ALBANY — “We have a governor-initiated budget process in New York,” said state Assemblyman Phil Steck. “So, we start from where [Gov. Andrew Cuomo] is, and then we have to make corrections.”
In the 2016-17 fiscal year, one correction that Steck and other Assembly members believe is vital is to increase education funding—and their one-house budget proposal (which, together with Cuomo’s proposal and one expected from the state Senate, will form the basis of budget negotiations between the governor and leaders of both houses) reflects the widespread opinion among educators, legislators and parents that the executive budget proposal shortchanges students in New York—by more than half.
“Giving our schools the opportunity to be successful shapes the possibilities for our students’ futures,” Steck said. “Our schools have suffered severe cuts to programming in the past few years and our budget seeks to stop these cuts while giving students the best education possible to allow them to grow and reach their fullest potential.”
The Assembly budget would increase education aid by $2.1 billion – or more than 9 percent — over last year for a total of $25.4 billion. That amount is $1.2 billion more than was proposed by the governor in his executive budget in January, and aligns with recommendations made by the New York State Educational Conference Board (ECB), an organization of seven leading educational organizations, including NYSUT and the Council of School Superintendents. In a report released prior to Cuomo’s executive budget proposal, ECB recommended an increase of $2.2 billion and full restoration of the Gap Elimination Adjustment (GEA) —reductions in state aid to school districts to help cover budget deficits since 2010— and the development of a plan to fully fund Foundation Aid—currently billions of dollars shy of money promised to raise school funding to “adequate” levels in 2010, per a state Supreme Court decision.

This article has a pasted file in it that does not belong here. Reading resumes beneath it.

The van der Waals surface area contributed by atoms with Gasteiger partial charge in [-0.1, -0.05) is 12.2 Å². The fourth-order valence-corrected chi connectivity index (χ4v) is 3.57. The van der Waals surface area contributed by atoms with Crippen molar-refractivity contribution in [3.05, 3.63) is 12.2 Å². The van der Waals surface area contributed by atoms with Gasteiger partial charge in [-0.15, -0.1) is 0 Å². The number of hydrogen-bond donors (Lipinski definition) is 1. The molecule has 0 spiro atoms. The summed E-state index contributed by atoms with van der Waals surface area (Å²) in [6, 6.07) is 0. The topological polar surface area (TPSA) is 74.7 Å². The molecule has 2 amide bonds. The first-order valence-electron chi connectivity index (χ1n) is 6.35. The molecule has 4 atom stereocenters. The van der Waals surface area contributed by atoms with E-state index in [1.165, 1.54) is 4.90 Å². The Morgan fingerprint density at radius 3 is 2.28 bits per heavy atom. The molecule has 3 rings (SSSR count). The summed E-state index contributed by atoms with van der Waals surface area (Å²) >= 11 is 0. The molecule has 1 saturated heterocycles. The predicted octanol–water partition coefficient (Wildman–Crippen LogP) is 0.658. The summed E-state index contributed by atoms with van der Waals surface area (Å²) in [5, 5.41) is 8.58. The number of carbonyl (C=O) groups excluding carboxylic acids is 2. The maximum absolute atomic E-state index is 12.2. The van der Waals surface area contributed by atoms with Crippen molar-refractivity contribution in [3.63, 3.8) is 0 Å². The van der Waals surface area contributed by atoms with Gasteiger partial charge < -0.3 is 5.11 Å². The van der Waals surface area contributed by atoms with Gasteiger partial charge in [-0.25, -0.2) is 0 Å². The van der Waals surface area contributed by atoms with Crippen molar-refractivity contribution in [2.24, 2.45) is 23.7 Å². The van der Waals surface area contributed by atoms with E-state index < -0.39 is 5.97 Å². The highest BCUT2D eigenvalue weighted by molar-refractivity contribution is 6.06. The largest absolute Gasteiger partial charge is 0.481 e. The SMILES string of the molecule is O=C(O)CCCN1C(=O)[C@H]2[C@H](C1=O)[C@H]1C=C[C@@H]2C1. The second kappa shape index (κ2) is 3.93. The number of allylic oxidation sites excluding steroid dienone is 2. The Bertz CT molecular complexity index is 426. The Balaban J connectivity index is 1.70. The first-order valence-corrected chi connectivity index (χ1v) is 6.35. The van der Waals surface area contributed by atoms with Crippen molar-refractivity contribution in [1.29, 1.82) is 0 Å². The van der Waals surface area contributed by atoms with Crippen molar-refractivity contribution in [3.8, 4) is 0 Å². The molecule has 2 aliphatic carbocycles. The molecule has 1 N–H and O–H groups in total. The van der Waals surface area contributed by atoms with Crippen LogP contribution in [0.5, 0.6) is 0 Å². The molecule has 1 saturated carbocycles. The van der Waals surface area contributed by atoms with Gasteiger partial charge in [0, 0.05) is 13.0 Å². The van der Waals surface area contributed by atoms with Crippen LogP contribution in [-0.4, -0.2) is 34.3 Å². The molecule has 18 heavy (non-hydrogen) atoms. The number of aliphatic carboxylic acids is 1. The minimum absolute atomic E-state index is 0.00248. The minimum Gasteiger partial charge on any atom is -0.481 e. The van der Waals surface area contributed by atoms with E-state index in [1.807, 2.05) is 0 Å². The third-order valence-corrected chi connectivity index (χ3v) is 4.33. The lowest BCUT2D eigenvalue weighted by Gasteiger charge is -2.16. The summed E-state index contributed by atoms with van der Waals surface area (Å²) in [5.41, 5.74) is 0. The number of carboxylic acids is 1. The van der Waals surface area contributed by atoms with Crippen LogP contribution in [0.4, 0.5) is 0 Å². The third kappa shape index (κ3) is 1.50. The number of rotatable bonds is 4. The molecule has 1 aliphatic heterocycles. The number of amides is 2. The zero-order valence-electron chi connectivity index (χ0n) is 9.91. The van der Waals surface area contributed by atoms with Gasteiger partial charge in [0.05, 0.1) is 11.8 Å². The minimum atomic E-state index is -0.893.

“For years,” said Steck in a press release, “the state has failed to fulfill the obligations outlined in the Campaign for Fiscal Equity court decision to ensure every child receives a sound, basic education. The Assembly budget commits to righting that wrong by increasing Foundation Aid for schools by $1.1 billion – $875 million more than the governor’s proposal – and including $434 million to eliminate the GEA, which has left school districts and taxpayers overburdened.”
“There are two components to the recommended $2.2 billion state aid increase,” reported ECB. “$1.7 billion is needed to continue current school services and $500 million in targeted funding to advance priority initiatives that have a broad base of support among state leaders, schools, businesses and citizens. The increase would also help schools deal with an unprecedented challenge in 2016-17, the prospect that they will face a zero percent limit on the increase in local revenue due to the way the state’s tax cap is constructed …meeting higher expectations, improving and transforming programs and increasing achievement requires a long-term outlook and a sustained commitment. Schools need to be able to rely on regular, sufficient financial resources year-after-year to make the progress that is required, desired and urgently needed.”
The Assembly budget also rejects the executive’s proposal to increase tuition at SUNY colleges by up to $300 per year—instead freezing tuition for the next two years and providing $89.3 million in additional support to SUNY.
“Student debt is at the highest we have ever seen,” said Steck. “We need to make it easier for students to go to college so they can get good jobs in the future economy. By freezing tuition, we are giving more opportunities to those want to get a good college education at some of the best schools in New York state.”